The Procedure

Calf augmentation with implants is a procedure to increase the size and improve the shape of the calf. Patients seek calf implants to tone and define the lower leg if it cannot be achieved with exercise alone, or to correct a muscle imbalance resulting from physical or birth defects.

Is it right for me?

Calf implant surgery is a good option for you if:

  • Your desire is to emphasize the bulk of the calf muscle (usually men) or if you seek a lower leg more anatomically proportionate to your thigh (usually women).
  • You are a bodybuilder and you have reached the plateau of calf development with exercise, but you are not satisfied with the definition of your lower leg.
  • You wish to correct lower leg defects resulting from trauma; disease, such as polio; or from birth deformities, such as clubfoot or spina bifida.

About The Calf Augmentation Procedure

The day of surgery, you are given general anesthesia or sedation anesthesia and placed in the prone position (lying face down) on the operating table. The procedure time is about 2 hours. The incision is made at the back of the knee, through the and fascia (sheet of connective tissue) covering the gastrocnemius muscle. The implants can be placed either subfascially (just beneath the fascia) or sub-muscularly (within the muscle). Sub-fascial placement is used more frequently because the procedure is less invasive, less difficult, and leads to a faster, less painful recovery for the patient.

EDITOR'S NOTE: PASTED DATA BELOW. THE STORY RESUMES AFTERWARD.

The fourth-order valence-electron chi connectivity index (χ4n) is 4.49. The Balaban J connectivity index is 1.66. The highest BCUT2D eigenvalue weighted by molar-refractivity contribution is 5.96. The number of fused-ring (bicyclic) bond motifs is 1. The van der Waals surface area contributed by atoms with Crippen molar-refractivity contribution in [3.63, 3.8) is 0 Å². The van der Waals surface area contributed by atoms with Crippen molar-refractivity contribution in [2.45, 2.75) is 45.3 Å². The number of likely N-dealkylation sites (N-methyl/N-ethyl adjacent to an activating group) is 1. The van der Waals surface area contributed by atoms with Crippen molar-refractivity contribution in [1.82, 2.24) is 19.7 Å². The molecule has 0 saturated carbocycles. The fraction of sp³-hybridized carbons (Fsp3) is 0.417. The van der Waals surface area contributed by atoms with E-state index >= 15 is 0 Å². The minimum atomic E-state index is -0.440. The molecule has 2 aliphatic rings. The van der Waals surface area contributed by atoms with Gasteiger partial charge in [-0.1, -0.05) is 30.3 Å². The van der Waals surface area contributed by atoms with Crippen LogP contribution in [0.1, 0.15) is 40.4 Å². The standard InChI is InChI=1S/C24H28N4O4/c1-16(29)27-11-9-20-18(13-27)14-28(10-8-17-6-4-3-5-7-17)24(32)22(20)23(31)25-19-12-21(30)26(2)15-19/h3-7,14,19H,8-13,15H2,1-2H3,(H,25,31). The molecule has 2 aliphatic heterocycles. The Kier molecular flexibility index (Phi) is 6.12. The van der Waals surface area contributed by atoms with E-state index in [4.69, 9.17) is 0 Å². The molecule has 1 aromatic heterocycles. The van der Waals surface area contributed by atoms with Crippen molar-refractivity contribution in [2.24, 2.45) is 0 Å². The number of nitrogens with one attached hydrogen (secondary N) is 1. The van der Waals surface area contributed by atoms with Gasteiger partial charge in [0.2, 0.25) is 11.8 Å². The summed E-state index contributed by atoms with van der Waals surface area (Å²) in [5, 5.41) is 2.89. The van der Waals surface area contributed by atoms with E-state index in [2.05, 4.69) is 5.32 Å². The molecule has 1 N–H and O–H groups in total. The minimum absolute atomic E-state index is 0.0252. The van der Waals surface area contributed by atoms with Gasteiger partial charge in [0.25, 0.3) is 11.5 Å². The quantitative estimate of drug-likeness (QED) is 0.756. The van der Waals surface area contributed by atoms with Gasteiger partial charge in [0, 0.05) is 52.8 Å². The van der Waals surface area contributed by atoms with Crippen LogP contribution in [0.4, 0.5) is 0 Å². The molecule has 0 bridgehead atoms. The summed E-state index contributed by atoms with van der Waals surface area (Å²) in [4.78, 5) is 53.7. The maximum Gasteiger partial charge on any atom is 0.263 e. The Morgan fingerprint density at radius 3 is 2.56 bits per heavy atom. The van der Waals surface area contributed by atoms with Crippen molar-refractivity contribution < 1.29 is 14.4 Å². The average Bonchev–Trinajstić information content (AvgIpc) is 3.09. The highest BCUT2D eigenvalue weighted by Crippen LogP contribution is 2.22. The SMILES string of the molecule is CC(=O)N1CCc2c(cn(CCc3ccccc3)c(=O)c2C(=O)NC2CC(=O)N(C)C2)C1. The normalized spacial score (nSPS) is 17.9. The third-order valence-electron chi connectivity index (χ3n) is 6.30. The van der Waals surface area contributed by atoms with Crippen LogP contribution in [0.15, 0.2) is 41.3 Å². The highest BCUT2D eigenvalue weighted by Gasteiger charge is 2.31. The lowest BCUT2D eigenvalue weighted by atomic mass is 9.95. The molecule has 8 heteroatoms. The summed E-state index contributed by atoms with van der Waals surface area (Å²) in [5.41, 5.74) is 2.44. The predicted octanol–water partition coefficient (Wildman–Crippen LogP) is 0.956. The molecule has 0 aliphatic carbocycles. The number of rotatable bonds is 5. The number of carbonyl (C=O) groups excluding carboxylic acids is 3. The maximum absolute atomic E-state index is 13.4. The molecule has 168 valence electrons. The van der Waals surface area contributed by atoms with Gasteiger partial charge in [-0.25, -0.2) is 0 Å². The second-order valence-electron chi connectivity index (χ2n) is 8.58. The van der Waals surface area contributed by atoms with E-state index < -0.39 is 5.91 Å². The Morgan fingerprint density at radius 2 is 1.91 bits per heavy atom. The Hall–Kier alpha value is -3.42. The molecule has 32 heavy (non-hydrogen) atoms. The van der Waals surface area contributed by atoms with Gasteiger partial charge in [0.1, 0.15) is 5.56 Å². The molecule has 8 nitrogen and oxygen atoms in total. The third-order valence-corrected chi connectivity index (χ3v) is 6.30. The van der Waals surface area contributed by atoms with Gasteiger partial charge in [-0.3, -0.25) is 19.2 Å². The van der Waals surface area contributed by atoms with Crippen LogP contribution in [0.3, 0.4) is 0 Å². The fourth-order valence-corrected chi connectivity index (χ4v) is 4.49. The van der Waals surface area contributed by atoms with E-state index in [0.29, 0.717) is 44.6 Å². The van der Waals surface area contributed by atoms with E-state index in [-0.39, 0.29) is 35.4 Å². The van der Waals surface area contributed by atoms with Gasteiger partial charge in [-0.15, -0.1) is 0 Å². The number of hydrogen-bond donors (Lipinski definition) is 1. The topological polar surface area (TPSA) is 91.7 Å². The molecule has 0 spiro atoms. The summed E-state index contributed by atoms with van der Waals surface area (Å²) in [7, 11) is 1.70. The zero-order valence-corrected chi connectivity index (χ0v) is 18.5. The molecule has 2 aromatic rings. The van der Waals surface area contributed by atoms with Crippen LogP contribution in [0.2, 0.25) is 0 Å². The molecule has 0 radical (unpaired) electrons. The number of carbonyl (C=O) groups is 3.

However, sub-fascial placement can sometimes result in implant rotation and a palpable implant. Sub-muscular placement is considered more difficult for a deeper dissection into muscle tissue. You can also expect a few additional days of recovery and greater discomfort. However, the implant is more securely and accurately placed within the muscle and results in a better aesthetic outcome, including a more natural shape because the calf muscles cover the implant. Drains may be positioned and sutures are closed.

Recovery and results:

When the anesthesia wears off, you may have some pain. You will also have some redness and swelling after the surgery. You can expect to walk stiffly for the first week or so, but you are encouraged to gradually walk greater distances.

Normal walking starts to return during the second and third week after surgery. Activities such as running, biking, weight-lifting should be avoided until one or two months after surgery. Full return to normal activities usually occurs after four to six weeks.

Under normal circumstances, the results of your calf augmentation surgery will be long-lasting. Fortunately, significant complications from calf implants are infrequent. Your specific risks for calf implants will be discussed during your consultation.